Every planning system is different. You could use paper planners, digital devices, or a combination of both. But regardless of what you choose, there are four basic types of information that your system needs to be able to capture.
These four are appointments, tasks, contacts and documents.
Today, I’ll talk about these bits of information, what they are, and how I manage them. Oh, by the way, I use a paper planner (as you may know 😉 ), but my all-encompassing system is actually a combination of digital and paper.
Appointments are tasks that have a time associated with them. These are things I know I have to do at a certain hour of the day and/or day of the week. A appointment with the doctor is an example. There’s a specific hour and minute I have to be there.
I also consider some whole-day affairs to be appointments. A family picnic gets blocked off my schedule when I know I’m not going to do anything else.
As long as it’s an entry in my planner around which I schedule other activities, I consider it an appointment.
Can they be moved around? Of course. We’ve all had to re-schedule a visit to the dentist.
Every planning system needs a way to store appointment information. When we think of personal organizers or planners, we often think about a way to track this info so that we can be where we’re supposed to be at the right time.
This is why all organizers have calendars in them (whether it’s monthly, weekly, daily or the whole gamut). Depending on how your day is structured, your calendar could be a general overview or precisely divided into 15-minute increments.
At its most basic level, a planning system is simply a schedule of appointments for the day, week, or month. But to be more effective in our daily lives, we need to go beyond that. And most people do.
Unlike appointments, tasks don’t have specific times attached to them. I may have a goal of doing the laundry every Friday. But until I pin down an exact hour to do it, it remains a task and not an appointment.
Checklists and to-do lists are sets of tasks. They don’t have to be done at a set time. Ideally, of course, we’d all like to be able to check off those little boxes at the end of the day.
There are times when turning a task into an appointment helps me accomplish it (hint: productivity tip). But for the most part, tasks stay in my lists, and don’t go into the day’s schedule.
Do you need a planner to capture tasks?
Some people use a paper pad on their desk. Some scribble their to-do’s on index cards, a separate notebook, or just scraps of paper. Others use an app. That’s all still part of a planning system. I’ve tried those methods before, but I’ve found that keeping my appointments and tasks in one place helps me manage my time better.
My planner came with alphabetized/indexed pages for addresses and phone numbers. But I ditched them a long time ago.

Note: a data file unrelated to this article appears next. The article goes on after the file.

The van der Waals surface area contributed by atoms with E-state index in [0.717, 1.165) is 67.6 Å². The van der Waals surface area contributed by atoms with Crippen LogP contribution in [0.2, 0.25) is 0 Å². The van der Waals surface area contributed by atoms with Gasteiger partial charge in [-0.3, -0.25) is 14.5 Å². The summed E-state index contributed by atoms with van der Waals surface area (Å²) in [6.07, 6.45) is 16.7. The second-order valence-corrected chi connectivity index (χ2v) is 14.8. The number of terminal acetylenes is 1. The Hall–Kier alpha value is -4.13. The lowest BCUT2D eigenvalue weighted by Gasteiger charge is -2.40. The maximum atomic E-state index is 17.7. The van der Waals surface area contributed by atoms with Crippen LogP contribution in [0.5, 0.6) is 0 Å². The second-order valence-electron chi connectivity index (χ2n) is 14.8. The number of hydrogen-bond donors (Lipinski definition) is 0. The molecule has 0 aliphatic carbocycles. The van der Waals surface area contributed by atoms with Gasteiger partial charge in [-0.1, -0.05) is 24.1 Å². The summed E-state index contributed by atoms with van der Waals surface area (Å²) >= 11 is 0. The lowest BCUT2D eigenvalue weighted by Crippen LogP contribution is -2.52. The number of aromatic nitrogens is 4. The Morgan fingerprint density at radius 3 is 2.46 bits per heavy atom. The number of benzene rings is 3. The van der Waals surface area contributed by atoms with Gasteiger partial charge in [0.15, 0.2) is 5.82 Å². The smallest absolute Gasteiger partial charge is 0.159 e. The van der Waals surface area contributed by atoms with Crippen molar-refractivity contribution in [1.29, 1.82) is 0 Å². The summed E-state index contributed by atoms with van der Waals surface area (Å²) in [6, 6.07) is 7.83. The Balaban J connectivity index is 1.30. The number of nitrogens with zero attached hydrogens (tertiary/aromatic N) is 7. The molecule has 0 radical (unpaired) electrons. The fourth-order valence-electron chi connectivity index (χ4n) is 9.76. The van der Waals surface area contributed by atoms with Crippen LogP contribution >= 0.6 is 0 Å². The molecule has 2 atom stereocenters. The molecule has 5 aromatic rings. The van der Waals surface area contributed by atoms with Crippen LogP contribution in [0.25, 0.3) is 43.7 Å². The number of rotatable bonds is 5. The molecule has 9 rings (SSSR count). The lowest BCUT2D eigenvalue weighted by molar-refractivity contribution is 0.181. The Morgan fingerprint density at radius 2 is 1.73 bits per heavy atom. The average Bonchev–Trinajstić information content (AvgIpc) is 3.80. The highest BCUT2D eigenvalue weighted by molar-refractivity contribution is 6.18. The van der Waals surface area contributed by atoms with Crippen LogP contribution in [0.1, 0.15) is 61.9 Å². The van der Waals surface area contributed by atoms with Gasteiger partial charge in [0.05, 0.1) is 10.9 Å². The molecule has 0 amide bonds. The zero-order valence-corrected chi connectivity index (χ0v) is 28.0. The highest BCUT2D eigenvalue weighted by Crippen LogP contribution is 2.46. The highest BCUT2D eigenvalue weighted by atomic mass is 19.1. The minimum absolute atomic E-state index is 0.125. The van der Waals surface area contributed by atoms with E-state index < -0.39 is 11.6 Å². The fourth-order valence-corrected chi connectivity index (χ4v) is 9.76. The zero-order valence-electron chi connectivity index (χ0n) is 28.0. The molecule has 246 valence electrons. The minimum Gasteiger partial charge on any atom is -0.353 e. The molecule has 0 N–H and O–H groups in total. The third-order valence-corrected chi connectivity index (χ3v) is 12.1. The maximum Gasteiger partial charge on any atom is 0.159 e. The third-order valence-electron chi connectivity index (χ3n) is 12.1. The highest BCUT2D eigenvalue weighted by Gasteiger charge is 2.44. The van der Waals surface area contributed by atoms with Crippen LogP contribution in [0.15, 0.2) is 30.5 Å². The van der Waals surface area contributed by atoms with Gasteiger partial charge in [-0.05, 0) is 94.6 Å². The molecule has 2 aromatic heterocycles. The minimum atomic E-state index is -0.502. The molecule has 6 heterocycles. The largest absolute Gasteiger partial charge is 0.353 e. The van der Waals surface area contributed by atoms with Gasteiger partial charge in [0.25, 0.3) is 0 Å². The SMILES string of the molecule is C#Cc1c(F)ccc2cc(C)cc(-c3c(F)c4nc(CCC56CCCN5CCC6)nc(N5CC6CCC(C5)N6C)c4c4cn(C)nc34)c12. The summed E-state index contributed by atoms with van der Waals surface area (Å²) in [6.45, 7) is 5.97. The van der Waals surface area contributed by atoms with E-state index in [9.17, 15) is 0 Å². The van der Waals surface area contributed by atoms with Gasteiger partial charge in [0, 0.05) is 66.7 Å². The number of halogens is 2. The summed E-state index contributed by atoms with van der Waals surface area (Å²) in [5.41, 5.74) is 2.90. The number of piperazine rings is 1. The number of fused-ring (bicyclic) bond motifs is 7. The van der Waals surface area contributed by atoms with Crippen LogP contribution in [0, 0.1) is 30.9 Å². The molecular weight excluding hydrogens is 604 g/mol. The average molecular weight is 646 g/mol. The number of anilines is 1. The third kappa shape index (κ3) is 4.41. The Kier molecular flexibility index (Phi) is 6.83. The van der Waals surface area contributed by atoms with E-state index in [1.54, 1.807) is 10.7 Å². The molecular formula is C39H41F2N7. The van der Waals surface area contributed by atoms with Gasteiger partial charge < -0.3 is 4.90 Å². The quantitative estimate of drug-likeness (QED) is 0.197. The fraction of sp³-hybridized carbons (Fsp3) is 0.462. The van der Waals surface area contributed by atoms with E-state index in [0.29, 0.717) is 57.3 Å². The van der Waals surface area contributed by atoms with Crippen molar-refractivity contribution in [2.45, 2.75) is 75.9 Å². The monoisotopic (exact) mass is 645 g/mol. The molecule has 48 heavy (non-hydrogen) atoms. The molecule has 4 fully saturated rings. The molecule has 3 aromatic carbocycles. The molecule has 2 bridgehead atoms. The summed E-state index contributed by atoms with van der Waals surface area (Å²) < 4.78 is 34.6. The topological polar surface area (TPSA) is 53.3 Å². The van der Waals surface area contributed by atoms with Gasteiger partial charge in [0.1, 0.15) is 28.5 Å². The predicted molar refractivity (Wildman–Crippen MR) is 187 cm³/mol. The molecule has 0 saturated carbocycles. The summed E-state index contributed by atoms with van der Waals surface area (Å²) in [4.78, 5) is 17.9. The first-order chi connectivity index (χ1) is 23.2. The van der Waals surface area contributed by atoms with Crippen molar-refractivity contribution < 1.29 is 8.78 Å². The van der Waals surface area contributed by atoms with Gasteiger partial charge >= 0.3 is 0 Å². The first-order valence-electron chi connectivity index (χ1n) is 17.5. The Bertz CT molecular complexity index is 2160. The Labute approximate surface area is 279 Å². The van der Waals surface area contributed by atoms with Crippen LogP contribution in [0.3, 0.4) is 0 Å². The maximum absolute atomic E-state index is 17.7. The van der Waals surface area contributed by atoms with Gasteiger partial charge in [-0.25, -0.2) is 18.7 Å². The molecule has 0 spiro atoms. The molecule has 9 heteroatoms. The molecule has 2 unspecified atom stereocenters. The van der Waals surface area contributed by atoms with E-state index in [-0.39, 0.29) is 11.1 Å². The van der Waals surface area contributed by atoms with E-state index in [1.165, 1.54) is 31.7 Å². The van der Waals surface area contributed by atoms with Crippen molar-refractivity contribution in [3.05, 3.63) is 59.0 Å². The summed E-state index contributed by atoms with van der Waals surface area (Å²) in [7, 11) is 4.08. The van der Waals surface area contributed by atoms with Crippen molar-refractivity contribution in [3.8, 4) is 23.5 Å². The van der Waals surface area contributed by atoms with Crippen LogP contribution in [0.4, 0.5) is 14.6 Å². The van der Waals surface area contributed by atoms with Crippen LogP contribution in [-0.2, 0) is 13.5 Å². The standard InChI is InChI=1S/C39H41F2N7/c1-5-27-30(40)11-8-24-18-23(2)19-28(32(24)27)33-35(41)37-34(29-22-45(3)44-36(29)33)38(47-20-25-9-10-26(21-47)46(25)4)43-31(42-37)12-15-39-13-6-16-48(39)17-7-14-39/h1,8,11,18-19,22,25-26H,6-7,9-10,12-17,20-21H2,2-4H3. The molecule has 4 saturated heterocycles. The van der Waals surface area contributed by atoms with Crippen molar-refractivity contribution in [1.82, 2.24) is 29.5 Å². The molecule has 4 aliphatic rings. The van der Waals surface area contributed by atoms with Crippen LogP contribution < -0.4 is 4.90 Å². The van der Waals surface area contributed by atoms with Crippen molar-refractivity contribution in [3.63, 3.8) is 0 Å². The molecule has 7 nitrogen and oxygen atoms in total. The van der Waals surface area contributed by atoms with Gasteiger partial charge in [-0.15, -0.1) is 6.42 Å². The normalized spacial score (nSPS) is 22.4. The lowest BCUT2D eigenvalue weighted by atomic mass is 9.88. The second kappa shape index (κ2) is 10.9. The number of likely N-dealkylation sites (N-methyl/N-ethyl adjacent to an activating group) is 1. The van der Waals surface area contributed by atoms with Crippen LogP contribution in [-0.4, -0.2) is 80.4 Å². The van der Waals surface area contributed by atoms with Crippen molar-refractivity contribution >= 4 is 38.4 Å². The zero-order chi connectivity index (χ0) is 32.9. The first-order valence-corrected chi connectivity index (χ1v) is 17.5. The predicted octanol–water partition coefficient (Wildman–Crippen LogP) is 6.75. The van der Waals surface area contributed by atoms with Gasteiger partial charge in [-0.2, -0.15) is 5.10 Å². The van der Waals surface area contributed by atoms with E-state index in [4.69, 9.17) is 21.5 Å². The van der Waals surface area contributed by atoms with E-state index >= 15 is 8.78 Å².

The phone numbers of the people I call most often are in my phone.
I have never had to address an envelope while I’m out and about. So I don’t keep people’s addresses in my planner. Instead, I have a Rolodex at home.
The only exceptions are doctor’s phone numbers. Because sometimes, I don’t bring my phone with me. But I may need those medical contact info, so I have it all on a page. Along with service providers (eg., phone and internet), because those things could, and do, go out of whack without warning, and I may need to borrow someone else’s phone to complain (LOL).
I also use the dashboard on my planner to capture contact info on the fly. But when I process my dashboard, that information gets transferred to its permanent home, whether it’s on my phone or the Rolodex.
The term ‘documents’ includes many things. They could be whole-page printouts, or a planner page with information related to a project. Perhaps it’s a brain-dump page. Minutes of meetings. A review of the day. A set of goals for the next 6 months.
Documents are not time-specific appointments, checklists of tasks, or contact information, although they may include some of this information. I have project pages, for example, that have goals, phone numbers and email addresses.
The information found in documents often supports work or home activities, but they’re used for reference, and are not action steps by themselves. They may produce action steps, which then become either appointments or tasks.
Where a document goes depends on what it is and what it’s for. For a project that’s often top-of-mind, I like to keep a few pages about it in my planner. For work that I do only when I’m at my desk, files are kept in my computer or in hanging folders.
Having a system in place to capture and deal with these four types of information helps in managing both time and projects, as well as staying organized and reaching personal goals.
Do I have everything under control? Eh, no. But things would be a whole lot more chaotic were I to dump all my appointments, to-do’s, contact lists, and documents in one place.
A system, no matter how imperfect, beats having no system at all. 😉